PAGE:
6 Tax Deductions You Can Claim Even If You Don't Itemize

Not planning to itemize this year? No problem. You can still snag some lucrative tax breaks.

Maurie Backman
Maurie Backman
Mar 3, 2019 at 6:06PM
Investment Planning

As a tax filer, you want to pay the IRS as little money as possible, and often, that means capitalizing on key deductions that exempt a portion of your income from taxes. The challenge this year, however, is that the 2018 tax overhaul nearly doubled the standard deduction, thereby making it less practical for filers to itemize.

In 2017, the standard deduction was $6,350 for single tax filers, and $12,700 for married couples filing jointly. For the 2018 tax year (the year you're filing taxes for this year), it's $12,000 for single tax filers and $24,000 for joint filers. As such, taxpayers will need to rack up a much larger amount in deductions to make itemizing worthwhile.

Person filling out Tax Form 1040, which sits next to calculator and glasses on wooden surface

IMAGE SOURCE: GETTY IMAGES.

That said, there are certain deductions you're allowed to claim even if you don't itemize on your tax return. These deductions are known as adjustments to income or above-the-line deductions, since they appear on Form 1040 above your adjusted gross income. It pays to see if you're eligible for any of the following, because they could put a fair amount of money back in your pocket.

1. Educator expenses

It's common practice for teachers to reach into their own wallets to buy classroom supplies, like books, craft materials, and tissues. The good news? You can deduct up to $250 in educator expenses without itemizing, provided you have receipts for the items you bought.

2. IRA contributions

If you contributed to an IRA in 2018 (or are planning to fund your 2018 IRA, which you can still do until this year's April 15 tax filing deadline), and neither you nor your spouse has a retirement plan through work, you're allowed to deduct your contribution on your taxes provided you didn't fund a Roth account. Roth IRA contributions aren't tax-deductible (though Roth accounts offer other benefits that make them worthwhile). On the other hand, contributions you make to a traditional IRA, SEP IRA, or SIMPLE IRA are deductible provided you don't exceed the annual contribution limit for the plan you're saving in.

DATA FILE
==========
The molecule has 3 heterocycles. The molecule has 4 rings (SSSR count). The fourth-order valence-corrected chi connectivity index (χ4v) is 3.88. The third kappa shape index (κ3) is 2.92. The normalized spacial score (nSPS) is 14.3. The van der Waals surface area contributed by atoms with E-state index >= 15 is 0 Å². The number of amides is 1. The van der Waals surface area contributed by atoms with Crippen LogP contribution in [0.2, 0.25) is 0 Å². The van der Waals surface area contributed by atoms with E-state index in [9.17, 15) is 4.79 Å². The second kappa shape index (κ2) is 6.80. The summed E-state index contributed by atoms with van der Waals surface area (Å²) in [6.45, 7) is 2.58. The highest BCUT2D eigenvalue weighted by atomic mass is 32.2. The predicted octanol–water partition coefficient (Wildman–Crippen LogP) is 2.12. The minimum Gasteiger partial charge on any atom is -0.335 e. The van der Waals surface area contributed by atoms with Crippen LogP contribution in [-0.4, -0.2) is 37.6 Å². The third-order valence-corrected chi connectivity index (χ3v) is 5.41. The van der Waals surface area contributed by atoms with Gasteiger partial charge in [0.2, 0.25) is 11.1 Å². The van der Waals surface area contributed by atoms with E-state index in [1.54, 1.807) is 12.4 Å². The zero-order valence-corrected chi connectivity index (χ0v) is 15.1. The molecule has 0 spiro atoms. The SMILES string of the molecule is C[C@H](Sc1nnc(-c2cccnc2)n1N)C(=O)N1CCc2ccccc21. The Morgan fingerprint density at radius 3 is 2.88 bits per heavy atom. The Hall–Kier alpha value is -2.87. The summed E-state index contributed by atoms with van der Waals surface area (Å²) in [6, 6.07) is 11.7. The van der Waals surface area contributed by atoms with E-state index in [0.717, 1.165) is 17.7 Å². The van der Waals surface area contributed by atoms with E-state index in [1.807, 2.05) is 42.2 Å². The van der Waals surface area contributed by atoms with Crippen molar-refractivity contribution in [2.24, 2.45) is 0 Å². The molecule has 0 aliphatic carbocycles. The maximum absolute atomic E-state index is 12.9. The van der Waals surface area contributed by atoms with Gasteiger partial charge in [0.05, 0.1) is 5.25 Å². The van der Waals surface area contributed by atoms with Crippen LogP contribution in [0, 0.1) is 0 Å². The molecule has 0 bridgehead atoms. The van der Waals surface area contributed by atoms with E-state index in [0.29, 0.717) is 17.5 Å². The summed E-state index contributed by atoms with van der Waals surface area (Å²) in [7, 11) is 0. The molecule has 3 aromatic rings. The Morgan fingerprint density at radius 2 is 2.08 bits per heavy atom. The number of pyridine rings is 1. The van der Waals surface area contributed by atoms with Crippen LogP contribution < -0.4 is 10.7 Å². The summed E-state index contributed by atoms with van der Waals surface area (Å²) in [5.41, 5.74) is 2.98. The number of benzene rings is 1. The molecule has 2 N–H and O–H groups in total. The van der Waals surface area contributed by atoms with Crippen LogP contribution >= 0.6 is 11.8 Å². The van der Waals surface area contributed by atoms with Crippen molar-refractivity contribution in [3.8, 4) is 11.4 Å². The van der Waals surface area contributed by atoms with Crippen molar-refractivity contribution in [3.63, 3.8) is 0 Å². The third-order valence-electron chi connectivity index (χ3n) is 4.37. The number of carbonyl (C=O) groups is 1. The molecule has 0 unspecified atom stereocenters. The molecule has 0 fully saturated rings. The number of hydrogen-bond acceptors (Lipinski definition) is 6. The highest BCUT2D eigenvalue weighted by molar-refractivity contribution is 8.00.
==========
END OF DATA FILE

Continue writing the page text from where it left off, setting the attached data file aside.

3. HSA contributions

If you were enrolled in a high-deductible health plan last year and funded a health savings account (HSA), the amount you put in is deductible on your taxes as well. And if you haven't funded your HSA yet, like IRAs, you have until this year's tax deadline to contribute. Just be aware that the maximum you can put in for 2018 is $3,450 if you have individual health coverage, or $6,850 for a family plan. If you're 55 or older, you can put in an extra $1,000 as a catch-up.

4. Self-employment tax

When you work for a company, your employer is responsible for picking up the tab for half of your Social Security and Medicare taxes. When you work for yourself, however, you're liable for that entire bill, and it's not a small sum. For 2018, you were looking at a 12.4% Social Security tax on up to $128,400 of your earnings, and 2.9% on your entire income for Medicare. The good news, however, is that you can deduct half the amount you paid in self-employment tax on your return and get a little relief in the process.

5. Health insurance premiums if you're self-employed

If you worked for yourself last year, paid for health insurance, and didn't have access to a health plan through a spouse's job, then you're allowed to deduct the cost of your premiums on your taxes. You can also deduct the premiums you paid for your family's coverage, provided none of you had access to a health plan elsewhere.

6. Student loan interest

If you had student loans to pay off in 2018, here's some good news: You can deduct up to $2,500 in student loan interest even if you don't itemize. The only catch is that your modified adjusted gross income for the year must be less than $80,000 as a single tax filer, or less than $165,000 if you're married filing jointly. You also can't be married filing separately, and you can't be listed as a dependent on someone else's tax return.

Though paying taxes is certainly a drag, you can ease the pain by taking advantage of the deductions you're entitled to claim. And in these cases, you don't even need to itemize to benefit from some key tax breaks.